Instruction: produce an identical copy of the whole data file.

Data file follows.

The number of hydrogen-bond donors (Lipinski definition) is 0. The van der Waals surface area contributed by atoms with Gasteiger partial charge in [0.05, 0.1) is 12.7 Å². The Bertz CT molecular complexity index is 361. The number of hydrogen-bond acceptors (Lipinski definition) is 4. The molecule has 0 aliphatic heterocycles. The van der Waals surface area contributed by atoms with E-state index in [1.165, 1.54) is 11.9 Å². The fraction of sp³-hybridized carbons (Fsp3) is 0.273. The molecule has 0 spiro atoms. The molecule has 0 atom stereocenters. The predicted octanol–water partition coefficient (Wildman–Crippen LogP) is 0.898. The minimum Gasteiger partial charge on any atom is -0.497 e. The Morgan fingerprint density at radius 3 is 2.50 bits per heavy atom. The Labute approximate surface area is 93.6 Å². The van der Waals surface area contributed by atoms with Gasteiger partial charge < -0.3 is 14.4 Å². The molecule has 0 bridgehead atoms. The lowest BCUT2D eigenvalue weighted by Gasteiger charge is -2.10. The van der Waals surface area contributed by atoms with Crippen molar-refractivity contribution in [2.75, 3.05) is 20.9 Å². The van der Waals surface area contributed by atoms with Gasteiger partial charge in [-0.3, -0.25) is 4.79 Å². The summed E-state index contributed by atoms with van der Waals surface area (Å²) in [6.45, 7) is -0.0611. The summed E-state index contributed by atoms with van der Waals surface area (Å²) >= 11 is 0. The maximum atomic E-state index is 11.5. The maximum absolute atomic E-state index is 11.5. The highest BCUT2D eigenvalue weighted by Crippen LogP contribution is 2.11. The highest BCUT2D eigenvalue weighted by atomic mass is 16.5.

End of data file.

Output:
The number of hydrogen-bond donors (Lipinski definition) is 0. The van der Waals surface area contributed by atoms with Gasteiger partial charge in [0.05, 0.1) is 12.7 Å². The Bertz CT molecular complexity index is 361. The number of hydrogen-bond acceptors (Lipinski definition) is 4. The molecule has 0 aliphatic heterocycles. The van der Waals surface area contributed by atoms with E-state index in [1.165, 1.54) is 11.9 Å². The fraction of sp³-hybridized carbons (Fsp3) is 0.273. The molecule has 0 spiro atoms. The molecule has 0 atom stereocenters. The predicted octanol–water partition coefficient (Wildman–Crippen LogP) is 0.898. The minimum Gasteiger partial charge on any atom is -0.497 e. The Morgan fingerprint density at radius 3 is 2.50 bits per heavy atom. The Labute approximate surface area is 93.6 Å². The van der Waals surface area contributed by atoms with Gasteiger partial charge < -0.3 is 14.4 Å². The molecule has 0 bridgehead atoms. The lowest BCUT2D eigenvalue weighted by Gasteiger charge is -2.10. The van der Waals surface area contributed by atoms with Crippen molar-refractivity contribution in [2.75, 3.05) is 20.9 Å². The van der Waals surface area contributed by atoms with Gasteiger partial charge in [-0.3, -0.25) is 4.79 Å². The summed E-state index contributed by atoms with van der Waals surface area (Å²) in [6.45, 7) is -0.0611. The summed E-state index contributed by atoms with van der Waals surface area (Å²) >= 11 is 0. The maximum atomic E-state index is 11.5. The maximum absolute atomic E-state index is 11.5. The highest BCUT2D eigenvalue weighted by Crippen LogP contribution is 2.11. The highest BCUT2D eigenvalue weighted by atomic mass is 16.5.